White supremacist Matthew Heimbach is headed to jail


I was thinking more along the lines of marriage between first cousins.

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I don’t think they have movie night in jail, it doesn’t sound like he will be going to an actual prison.


After reading the BB article, and the comments above, all I can think of is the phrase “paddle faster, I hear banjos.” /rimshot

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Hey, I was gonna do that!



Yeah, I was at work.


Here’s something the article includes but doesn’t really emphasize: Here’s another far-right white man who treats the people close to him badly, particularly the women in his life.


So wait… The guy who has deep disrespect (one could even call it hatred) for people that he’s never even met based on their ancestry or religion, treats other people poorly, even those close to him?

I’m stunned and need to reach my fainting couch for I do believe I have the vapors!


I think that’s the point curlz813 was making.

If Mr P and Mrs H.'s mother divorced, is Mr P. still Mrs H’s step-father? Or is he just some dude who used to be married to her mother?

If it’s the latter, if Mr P would have to still be married to Mrs H’s mother to be called her step-father, then the report claims P. was having an affair with his wife’s mother.

What is the modern etiquette on this?

Google is no help - just lots of stuff about how/whether to include step-fathers in weddings.

Given the difficulties that seems to cause, I’m surprised there are not more queries about how to deal with the ‘now-divorced’ step-dad. I’d imagine it’s not that uncommon.

It appears from the link that the current Mrs Parrott is not Mrs Heimbach’s mother by the way.

They are really keen on keeping their racial purity. Good thing too - I don’t want that sort of stuff leaking into the public gene pool.


Ya gotta be fast!



Well, I think that would usually depend on the nature of the relationship between the two people. I don’t think there’s really a legal or correct answer to this and it’s a question of how the two describe one another.

There’s no way the person is your “in-law” since your mother in law is your spouse’s mother, not your parent’s spouse. But if you had a step-parent who you regarded as enough of a parent to continue to think of them as your step-parent after the divorce from or death of your parent, I don’t know what you’d call their new spouse. Your step-step-parent? Do the “steps” cancel out? Maybe it wraps around and the woman Mr P slept with is actually his step-father?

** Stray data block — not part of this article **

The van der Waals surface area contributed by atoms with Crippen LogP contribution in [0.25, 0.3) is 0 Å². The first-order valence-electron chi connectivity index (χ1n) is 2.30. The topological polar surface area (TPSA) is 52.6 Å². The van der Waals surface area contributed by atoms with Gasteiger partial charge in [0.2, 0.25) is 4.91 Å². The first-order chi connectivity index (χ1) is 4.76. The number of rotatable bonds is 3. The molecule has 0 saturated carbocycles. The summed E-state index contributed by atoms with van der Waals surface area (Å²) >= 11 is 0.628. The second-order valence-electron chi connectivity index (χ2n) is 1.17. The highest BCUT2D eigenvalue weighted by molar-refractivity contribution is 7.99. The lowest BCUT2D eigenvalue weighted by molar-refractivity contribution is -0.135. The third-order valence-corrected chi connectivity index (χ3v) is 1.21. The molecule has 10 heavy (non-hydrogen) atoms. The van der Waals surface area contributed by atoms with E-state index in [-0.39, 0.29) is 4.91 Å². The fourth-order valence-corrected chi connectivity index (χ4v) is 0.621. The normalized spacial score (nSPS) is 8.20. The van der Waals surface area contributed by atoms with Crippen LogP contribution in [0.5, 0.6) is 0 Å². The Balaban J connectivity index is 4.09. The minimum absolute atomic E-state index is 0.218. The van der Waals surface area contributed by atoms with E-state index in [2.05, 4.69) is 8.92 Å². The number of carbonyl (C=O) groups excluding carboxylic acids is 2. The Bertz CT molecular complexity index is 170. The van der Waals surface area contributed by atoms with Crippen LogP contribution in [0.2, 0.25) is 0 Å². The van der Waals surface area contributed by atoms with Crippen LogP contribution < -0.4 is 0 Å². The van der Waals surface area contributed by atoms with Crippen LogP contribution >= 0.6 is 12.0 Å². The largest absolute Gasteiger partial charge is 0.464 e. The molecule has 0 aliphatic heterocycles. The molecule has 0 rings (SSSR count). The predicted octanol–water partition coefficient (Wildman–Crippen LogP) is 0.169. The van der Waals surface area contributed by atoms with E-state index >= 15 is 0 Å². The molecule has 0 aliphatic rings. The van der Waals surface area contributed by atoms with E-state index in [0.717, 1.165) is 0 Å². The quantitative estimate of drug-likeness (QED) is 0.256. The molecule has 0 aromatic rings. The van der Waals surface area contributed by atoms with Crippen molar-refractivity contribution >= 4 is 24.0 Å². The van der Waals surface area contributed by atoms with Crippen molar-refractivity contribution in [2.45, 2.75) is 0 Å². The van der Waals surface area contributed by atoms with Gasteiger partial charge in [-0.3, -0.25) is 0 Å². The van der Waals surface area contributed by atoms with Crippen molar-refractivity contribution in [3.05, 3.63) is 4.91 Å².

(Credit for this joke goes to my brother’s wife’s sister’s husband who said that it wrapped around we he was my sister-in-law)

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I have a feeling he’ll be finding his way back sooner than later. Doesn’t seem to be a person guided by reason and perspective.


A person’s step-father’s wife is that person’s mother. A person’s WIFE’S step-father’s wife is that person’s WIFE’S mother. He was having an affair with his wife’s mother.

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Okay, I definitely got confused somewhere along the way.

Going back to the original, I see “father-in-law’s wife” which I would usually take to mean his wife’s step-mother, since otherwise it would just say, “wife’s mother”.

from here:


Sheesh! They’ve been taking the idea that white folks gotta stick together way too far.


From Futility Closet:


A 1907 magazine reports two curiously ingrown family trees. The first is that of an alleged Neapolitan sailor:

I married a widow. She had by her first husband a handsome girl named Silvietta, with whom my father fell in love and who became his second wife. Thus my father became my son-in-law and my stepdaughter became my mother, since she had married my father. Soon afterward my wife gave birth to a son, who became my father’s stepbrother and at the same time my uncle, since he was my stepmother’s brother.

But that was not all, for in due time my father’s wife also gave birth to a boy, who was my brother and also my stepson [grandson?], since he was the son of my daughter. My wife was also my grandmother, for she was the mother of my mother, and thus I was my wife’s husband and at the same time her grandson. Finally, as the husband of a person’s grandmother is naturally that person’s grandfather, I am forced to the conclusion that I am my own grandfather.

We’ve seen that before, but the second story describes a more complicated route to the same outcome. Fifteen-year-old Ida Kriebel of Pennsylvania married 60-year-old Jacob Doney and became her own grandmother:

Domey’s first wife was the widow of John Wieden. She had three more children by Doney. One of her children married Samuel Kriebel, and a year later died. The widower married again. From this second union came Ida Kriebel. By this arrangement Doney became the stepgrandfather of his own child [wife?].

“The second Mrs. Doney also became stepgrandmother of twenty-five men and women, and stepgreat-grandmother of a lot of boys and girls of about her own age.”

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